When I started this blog back in January of this year, I had the intention to retire within the next 7 years (6.25 now, but who’s counting?). I had done my homework, and realized that saving x amount every year and keeping our spending below a certain level would allow us to achieve this goal easily.
What I didn’t realize was how effortless things would become. I never imagined that money would start falling into our laps. And I couldn’t have imagined that we would have been able to blow our goal of 7 years out of the water.
But, that’s how things are currently shaping up, all because we choose to defy the standard American Dream.
In April we went on a search for a second house. The two primary motivators to move were to reduce our commute from Hell, and to reduce our monthly costs.
Our search led us a beautiful 1960s house, whose interior resembled that of a Cracker Barrel. There was country shit everywhere. Covering the windowsills, hanging from the exposed wood beams, stacked on the floor. Literally, the house was covered in — for the lack of a better word — crap.
Thankfully, we could see through the trinkets and wicker baskets. The house had a great structure and was in fantastic shape.
As far as size goes, it’s a few hundred square feet less than our previous house, but its listing price was $120,000 less as well. In mortgage terms, it would cost us $600 less every month.
The house’s amenities included a fenced in yard, hardwood floors, gas heating, a massive bay window, and an amazing sitting room with a fireplace and tons of natural light. The only thing that I really consider to be a downgrade with the new property is that it doesn’t have solar panels — a feature that we had installed a few months after moving into our first home. This is a situation that is easily remedied, as I’ve already been in contact with a SolarCity representative.
Within two weeks of having our house on the rental market we were able to rent it out for about $250 more per month over the mortgage payment.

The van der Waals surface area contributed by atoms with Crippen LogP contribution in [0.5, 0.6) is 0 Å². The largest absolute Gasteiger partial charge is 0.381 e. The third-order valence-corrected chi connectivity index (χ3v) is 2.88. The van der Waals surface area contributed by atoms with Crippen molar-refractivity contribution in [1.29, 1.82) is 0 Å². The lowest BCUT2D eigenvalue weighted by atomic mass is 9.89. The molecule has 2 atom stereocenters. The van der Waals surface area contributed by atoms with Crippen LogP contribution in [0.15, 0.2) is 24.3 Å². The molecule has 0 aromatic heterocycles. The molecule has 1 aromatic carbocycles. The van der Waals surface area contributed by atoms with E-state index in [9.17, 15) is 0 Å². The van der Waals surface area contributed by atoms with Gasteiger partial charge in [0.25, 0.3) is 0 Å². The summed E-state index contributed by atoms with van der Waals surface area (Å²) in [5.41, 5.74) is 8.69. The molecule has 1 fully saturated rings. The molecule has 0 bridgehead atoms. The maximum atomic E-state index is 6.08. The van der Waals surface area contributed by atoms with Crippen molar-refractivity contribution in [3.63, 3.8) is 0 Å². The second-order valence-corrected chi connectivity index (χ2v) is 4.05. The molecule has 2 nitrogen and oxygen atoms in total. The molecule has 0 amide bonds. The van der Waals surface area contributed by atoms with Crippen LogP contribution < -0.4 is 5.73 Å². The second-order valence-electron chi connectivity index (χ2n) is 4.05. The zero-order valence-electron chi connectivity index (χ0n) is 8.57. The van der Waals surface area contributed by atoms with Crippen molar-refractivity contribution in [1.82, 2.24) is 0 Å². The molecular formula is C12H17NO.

The real magic that came out of the move was an increase of time and money from moving closer to our place of employment. We are able to sleep in an extra half hour every work day, and we are able to avoid afternoon traffic completely which saves us another full hour. The additional savings from the associated commuting costs aren’t too shabby either at around $275 per month.
So, how much money is the Moneyseed family actually saving from this move?
|Where the Money is coming from||Monthly||Annual|
|Rental Income (Amount in excess of mortgage payment)||$250||$3000|
|Commute Savings (Shaving off 16 miles round-trip)||$275||$3300|
|Mortgage Interest Deduction (Tax Return)||$3000|
|Total Saved Annually||$16,500|
|Total Saved After 6 Years (5% interest and inflation adjusted)||$96,150|
My calculations take us to around 2020, the same year that I plan on leaving the workforce for good.
From the move I was expecting to save a bit of money, but before moving in I couldn’t gauge exactly how much. At a conservative growth rate of 5%, I will be able to turn our newly found “extra money” into almost $100,000 (adjusted for 3% annual inflation) after 6 years.
Most American families — and probably Canadians too — deliberate on when they can upgrade their houses, cars and other material goods. I, on the other hand, look at these items and try to figure out how I can make or save money from them in some way.
Some could call our move a “downgrade”, but the way that I look at it, we are permanently upgrading our financial situation; because the savings won’t come to a halt on my retirement date. Having a successful rental property, and a reduced cost of living will be two factors that allow us to step away from employment without worry.
I don’t give a shit about the ideology of “moving on up”, because I’m not concerned about proving my worth by my material possessions. However, I do take pride in our abilities to both save money and beat the goals that we set for ourselves.
The next time you’re in the market for a new house, try going smaller, less expensive or both. You may feel like you’ve made it by living in that $400k+ house, but truly think about who you’re buying that new house for. And more importantly think about the financial implications.